Rate hikes at a faster pace?
If you look at the Republican Party’s stance on monetary policy in general and the Federal Reserve’s in particular, you might assume that the pace of rate hikes is going to pick up.
John B. Taylor, the originator of the Taylor Rule, which we talked about in the previous part, said in July 2014 that the federal funds rate should already be at 1.0%. Nearly two and a half years later, we’re still not at that level.
A rise in interest rates is one of the tools used under the contractionary monetary policy framework. A contractionary policy takes money out of the financial system. A central bank raises its key rate when economic growth has picked up sufficient pace and consumers are spending freely (XLP), thus risking a rise in inflation.
This action helps check inflation. Taking a cue from the central bank, commercial banks lower their rates. It increases savings because money will earn more than before. A rate hike also increases rates on loans. This discourages people from buying expensive goods such as automobiles and houses, thus checking spending (XLY).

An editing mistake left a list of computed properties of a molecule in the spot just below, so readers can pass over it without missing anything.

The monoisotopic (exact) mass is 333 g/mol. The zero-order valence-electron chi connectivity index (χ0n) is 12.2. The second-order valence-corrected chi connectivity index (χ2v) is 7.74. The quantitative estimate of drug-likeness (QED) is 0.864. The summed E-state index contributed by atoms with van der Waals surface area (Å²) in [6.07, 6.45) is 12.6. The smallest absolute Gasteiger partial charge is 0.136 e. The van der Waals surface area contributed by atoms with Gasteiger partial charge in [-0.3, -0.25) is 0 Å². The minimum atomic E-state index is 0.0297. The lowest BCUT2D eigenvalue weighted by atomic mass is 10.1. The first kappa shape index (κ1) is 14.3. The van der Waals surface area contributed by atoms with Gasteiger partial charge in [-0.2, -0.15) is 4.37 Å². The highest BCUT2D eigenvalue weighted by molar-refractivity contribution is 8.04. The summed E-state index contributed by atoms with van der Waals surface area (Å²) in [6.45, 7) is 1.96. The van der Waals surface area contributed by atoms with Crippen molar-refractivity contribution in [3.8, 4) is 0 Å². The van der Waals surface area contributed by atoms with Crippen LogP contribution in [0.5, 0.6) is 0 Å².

Trump and rate hikes
If president-elect Donald Trump follows this path, he will certainly keep inflation in check, which will negatively impact economic growth. A contractionary monetary policy has such an impact.
The most direct impact will be due to a reduction in consumer spending (XRT), especially on discretionary items. On the other hand, investment will flow back to the United States (BIV) from emerging markets (EEM) due to higher rates.
In his campaign speeches, Trump sent mixed messages when it came to interest rates. Earlier, he was supportive of the low interest rate environment. But later, he seemed to agree with his party’s line of thinking, accusing the Fed of creating a false economy by keeping rates low.
The Fed has reiterated its independence several times and has said that future rate hikes would be gradual. Could president-elect Trump actually be supportive of that line of thinking? Let’s look at that in the next part.